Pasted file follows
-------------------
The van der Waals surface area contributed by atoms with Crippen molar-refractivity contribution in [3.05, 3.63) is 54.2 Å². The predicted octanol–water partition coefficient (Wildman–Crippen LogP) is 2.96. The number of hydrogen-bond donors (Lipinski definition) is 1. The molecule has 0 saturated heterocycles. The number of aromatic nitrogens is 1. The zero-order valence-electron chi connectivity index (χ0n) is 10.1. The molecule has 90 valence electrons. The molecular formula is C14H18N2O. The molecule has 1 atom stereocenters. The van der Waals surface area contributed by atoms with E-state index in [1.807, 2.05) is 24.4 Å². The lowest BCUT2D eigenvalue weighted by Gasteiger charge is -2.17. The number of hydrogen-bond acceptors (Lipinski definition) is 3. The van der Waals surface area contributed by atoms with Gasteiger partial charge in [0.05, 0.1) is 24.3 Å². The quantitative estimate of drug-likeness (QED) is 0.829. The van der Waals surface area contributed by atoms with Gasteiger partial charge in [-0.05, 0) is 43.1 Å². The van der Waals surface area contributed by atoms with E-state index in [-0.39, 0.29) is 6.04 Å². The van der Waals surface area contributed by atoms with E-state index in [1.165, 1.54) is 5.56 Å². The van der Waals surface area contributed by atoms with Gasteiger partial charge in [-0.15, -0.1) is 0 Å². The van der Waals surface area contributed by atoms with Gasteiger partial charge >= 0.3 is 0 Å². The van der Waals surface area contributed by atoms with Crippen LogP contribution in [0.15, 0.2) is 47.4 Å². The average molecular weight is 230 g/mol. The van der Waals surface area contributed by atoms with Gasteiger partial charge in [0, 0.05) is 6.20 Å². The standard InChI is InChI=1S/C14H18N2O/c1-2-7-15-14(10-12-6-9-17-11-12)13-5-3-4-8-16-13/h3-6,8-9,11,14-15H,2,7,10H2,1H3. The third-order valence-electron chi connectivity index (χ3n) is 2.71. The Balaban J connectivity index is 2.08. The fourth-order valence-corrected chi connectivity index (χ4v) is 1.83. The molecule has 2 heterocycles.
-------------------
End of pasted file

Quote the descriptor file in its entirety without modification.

The van der Waals surface area contributed by atoms with Crippen molar-refractivity contribution in [3.05, 3.63) is 54.2 Å². The predicted octanol–water partition coefficient (Wildman–Crippen LogP) is 2.96. The number of hydrogen-bond donors (Lipinski definition) is 1. The molecule has 0 saturated heterocycles. The number of aromatic nitrogens is 1. The zero-order valence-electron chi connectivity index (χ0n) is 10.1. The molecule has 90 valence electrons. The molecular formula is C14H18N2O. The molecule has 1 atom stereocenters. The van der Waals surface area contributed by atoms with E-state index in [1.807, 2.05) is 24.4 Å². The lowest BCUT2D eigenvalue weighted by Gasteiger charge is -2.17. The number of hydrogen-bond acceptors (Lipinski definition) is 3. The van der Waals surface area contributed by atoms with Gasteiger partial charge in [0.05, 0.1) is 24.3 Å². The quantitative estimate of drug-likeness (QED) is 0.829. The van der Waals surface area contributed by atoms with Gasteiger partial charge in [-0.05, 0) is 43.1 Å². The van der Waals surface area contributed by atoms with E-state index in [-0.39, 0.29) is 6.04 Å². The van der Waals surface area contributed by atoms with E-state index in [1.165, 1.54) is 5.56 Å². The van der Waals surface area contributed by atoms with Gasteiger partial charge in [-0.15, -0.1) is 0 Å². The van der Waals surface area contributed by atoms with Gasteiger partial charge >= 0.3 is 0 Å². The van der Waals surface area contributed by atoms with Crippen LogP contribution in [0.15, 0.2) is 47.4 Å². The average molecular weight is 230 g/mol. The van der Waals surface area contributed by atoms with Gasteiger partial charge in [0, 0.05) is 6.20 Å². The standard InChI is InChI=1S/C14H18N2O/c1-2-7-15-14(10-12-6-9-17-11-12)13-5-3-4-8-16-13/h3-6,8-9,11,14-15H,2,7,10H2,1H3. The third-order valence-electron chi connectivity index (χ3n) is 2.71. The Balaban J connectivity index is 2.08. The fourth-order valence-corrected chi connectivity index (χ4v) is 1.83. The molecule has 2 heterocycles.